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One year in East Africa. One year of reading

In the end of 2019, I made one year in Nairobi. It has been an intense year travelling across East Africa, trying to understand complex contexts and meeting incredible people. Reading helped me a lot in this journey, so I want to share with you some of the books that I liked.

I can only start with Martin Meredith. ‘The state of Africa’ is a very comprehensive account of the independence struggle in Africa and the decades that came later. I am now halfway with ‘The fortunes of Africa’ and it is also a nice read about the period before.

One of my obsessions when I started was Ethiopia. The second most populated African country is in a very volatile moment. This book was useful to submerge into the intricate history of kingdoms, the ethnic mélange and contemporary conflicts and deep political changes.

Also about the only African country that never was colonized: ‘The Emperor’. It is a thrilling short book by the great Ryszard Kapuscinski that unveils how the court of Haile Selassie worked until the last Ethiopian emperor was ousted from power.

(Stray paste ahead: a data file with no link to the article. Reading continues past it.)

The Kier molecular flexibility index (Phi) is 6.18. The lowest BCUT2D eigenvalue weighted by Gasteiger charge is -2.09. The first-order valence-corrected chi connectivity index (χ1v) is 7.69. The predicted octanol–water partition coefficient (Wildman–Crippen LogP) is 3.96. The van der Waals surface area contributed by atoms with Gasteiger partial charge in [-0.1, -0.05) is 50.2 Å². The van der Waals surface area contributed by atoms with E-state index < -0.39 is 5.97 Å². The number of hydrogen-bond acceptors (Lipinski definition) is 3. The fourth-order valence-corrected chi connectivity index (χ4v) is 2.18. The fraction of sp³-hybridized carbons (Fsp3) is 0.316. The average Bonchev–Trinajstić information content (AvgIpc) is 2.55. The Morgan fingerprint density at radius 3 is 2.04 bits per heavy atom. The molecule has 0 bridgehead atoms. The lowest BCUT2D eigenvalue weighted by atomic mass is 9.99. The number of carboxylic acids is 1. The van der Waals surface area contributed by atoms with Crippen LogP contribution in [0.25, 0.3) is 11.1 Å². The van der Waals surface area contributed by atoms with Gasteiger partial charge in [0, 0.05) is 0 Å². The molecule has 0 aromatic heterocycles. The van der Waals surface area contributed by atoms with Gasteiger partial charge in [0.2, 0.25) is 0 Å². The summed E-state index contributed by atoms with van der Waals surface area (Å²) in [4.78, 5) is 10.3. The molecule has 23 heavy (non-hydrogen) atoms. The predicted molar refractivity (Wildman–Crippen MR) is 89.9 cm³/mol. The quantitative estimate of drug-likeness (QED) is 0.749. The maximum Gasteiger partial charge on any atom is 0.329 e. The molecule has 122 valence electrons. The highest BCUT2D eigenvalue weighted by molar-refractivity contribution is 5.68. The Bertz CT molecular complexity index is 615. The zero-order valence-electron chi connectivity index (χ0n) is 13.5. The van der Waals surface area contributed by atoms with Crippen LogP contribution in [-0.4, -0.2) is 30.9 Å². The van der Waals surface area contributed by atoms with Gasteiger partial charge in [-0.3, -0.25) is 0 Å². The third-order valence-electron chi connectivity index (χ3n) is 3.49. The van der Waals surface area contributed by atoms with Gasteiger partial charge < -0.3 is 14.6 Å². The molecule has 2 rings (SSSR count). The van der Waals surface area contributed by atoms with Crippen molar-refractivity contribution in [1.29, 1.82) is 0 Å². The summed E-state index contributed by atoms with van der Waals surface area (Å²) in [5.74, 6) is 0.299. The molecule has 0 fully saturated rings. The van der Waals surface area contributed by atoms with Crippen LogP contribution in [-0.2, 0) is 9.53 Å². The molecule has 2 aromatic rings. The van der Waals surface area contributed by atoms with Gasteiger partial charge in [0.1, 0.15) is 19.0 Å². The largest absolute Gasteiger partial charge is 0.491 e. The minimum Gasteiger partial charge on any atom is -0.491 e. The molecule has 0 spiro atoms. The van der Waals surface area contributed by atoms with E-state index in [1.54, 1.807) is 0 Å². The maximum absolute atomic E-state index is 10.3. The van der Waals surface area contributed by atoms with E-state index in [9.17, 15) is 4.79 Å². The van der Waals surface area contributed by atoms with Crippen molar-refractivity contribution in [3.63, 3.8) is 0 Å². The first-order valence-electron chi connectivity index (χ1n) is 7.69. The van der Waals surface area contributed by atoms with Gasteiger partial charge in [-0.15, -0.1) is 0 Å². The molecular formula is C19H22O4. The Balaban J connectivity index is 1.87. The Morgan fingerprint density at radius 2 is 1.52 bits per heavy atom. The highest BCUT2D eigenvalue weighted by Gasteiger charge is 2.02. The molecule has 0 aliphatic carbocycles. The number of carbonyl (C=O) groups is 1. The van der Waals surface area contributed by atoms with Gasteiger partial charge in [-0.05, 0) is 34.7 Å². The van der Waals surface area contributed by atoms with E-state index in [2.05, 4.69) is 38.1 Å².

Often described as the African North Korea, Ethiopia’s neighbor Eritrea remains a very enigmatic country. Martin Plaut is possibly one of the few persons that have managed to provide some light with his book ‘Understanding Eritrea’.

2019 was a happening year for Sudan, now in political transition after nearly 30 years of dictatorial rule by Bashir. ‘Sudan’, by former correspondent Richard Cockett, may be a bit old but it is a solid journalistic book touching upon the key issues.

Who knows what will happen in Somalia? Will the country find its way or will remain a failed state affected by jihadism, internal disputes and lack of governance? Mary Harper provides an insightful view of the society and Harun Maruf does the same with one of the most prominent Islamist armed groups of the last decade.

Despite I am based in Nairobi, my work has to do more with the surrounding countries. Ngugi Wa Thiongo’s books transport you to a different but still recent Kenya. ‘It’s our turn to eat’ by Michela Wrong scrutinizes the corruption, but not only.

I close the list with the fascinating figure of Julius Nyerere, the iconic nationalist and socialist Tanzanian leader that ruled the country for over two decades from before its independence to the mid-1980s. His struggle, sucess and failure, dilemmas and approaches deserve some time.

In my wish-list for 2020 there are many pendings… but I would certainly like to read more and better about South Sudan, re-read some of the incredible work of Kapuscinski and literary legends like Hemingway.

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